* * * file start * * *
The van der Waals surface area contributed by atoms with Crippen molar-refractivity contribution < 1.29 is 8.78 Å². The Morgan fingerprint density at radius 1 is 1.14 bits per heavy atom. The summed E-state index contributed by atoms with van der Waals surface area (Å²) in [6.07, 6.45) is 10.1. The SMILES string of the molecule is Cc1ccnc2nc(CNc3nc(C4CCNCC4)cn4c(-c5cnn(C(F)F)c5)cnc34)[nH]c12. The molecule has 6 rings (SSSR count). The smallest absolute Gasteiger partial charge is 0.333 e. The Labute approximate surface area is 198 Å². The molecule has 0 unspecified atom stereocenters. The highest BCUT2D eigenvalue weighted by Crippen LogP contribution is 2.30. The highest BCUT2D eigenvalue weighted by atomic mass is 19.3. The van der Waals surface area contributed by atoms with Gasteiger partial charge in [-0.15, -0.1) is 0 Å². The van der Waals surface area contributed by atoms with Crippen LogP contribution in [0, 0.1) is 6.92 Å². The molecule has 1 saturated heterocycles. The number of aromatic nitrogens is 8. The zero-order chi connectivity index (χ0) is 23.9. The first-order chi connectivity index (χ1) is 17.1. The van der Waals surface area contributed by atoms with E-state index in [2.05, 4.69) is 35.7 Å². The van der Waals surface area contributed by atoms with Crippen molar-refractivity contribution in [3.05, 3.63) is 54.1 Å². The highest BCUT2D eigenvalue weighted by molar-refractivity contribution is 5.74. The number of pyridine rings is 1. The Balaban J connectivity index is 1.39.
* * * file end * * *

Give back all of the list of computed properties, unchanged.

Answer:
The van der Waals surface area contributed by atoms with Crippen molar-refractivity contribution < 1.29 is 8.78 Å². The Morgan fingerprint density at radius 1 is 1.14 bits per heavy atom. The summed E-state index contributed by atoms with van der Waals surface area (Å²) in [6.07, 6.45) is 10.1. The SMILES string of the molecule is Cc1ccnc2nc(CNc3nc(C4CCNCC4)cn4c(-c5cnn(C(F)F)c5)cnc34)[nH]c12. The molecule has 6 rings (SSSR count). The smallest absolute Gasteiger partial charge is 0.333 e. The Labute approximate surface area is 198 Å². The molecule has 0 unspecified atom stereocenters. The highest BCUT2D eigenvalue weighted by Crippen LogP contribution is 2.30. The highest BCUT2D eigenvalue weighted by atomic mass is 19.3. The van der Waals surface area contributed by atoms with Gasteiger partial charge in [-0.15, -0.1) is 0 Å². The van der Waals surface area contributed by atoms with Crippen LogP contribution in [0, 0.1) is 6.92 Å². The molecule has 1 saturated heterocycles. The number of aromatic nitrogens is 8. The zero-order chi connectivity index (χ0) is 23.9. The first-order chi connectivity index (χ1) is 17.1. The van der Waals surface area contributed by atoms with E-state index in [2.05, 4.69) is 35.7 Å². The van der Waals surface area contributed by atoms with Crippen molar-refractivity contribution in [3.05, 3.63) is 54.1 Å². The highest BCUT2D eigenvalue weighted by molar-refractivity contribution is 5.74. The number of pyridine rings is 1. The Balaban J connectivity index is 1.39.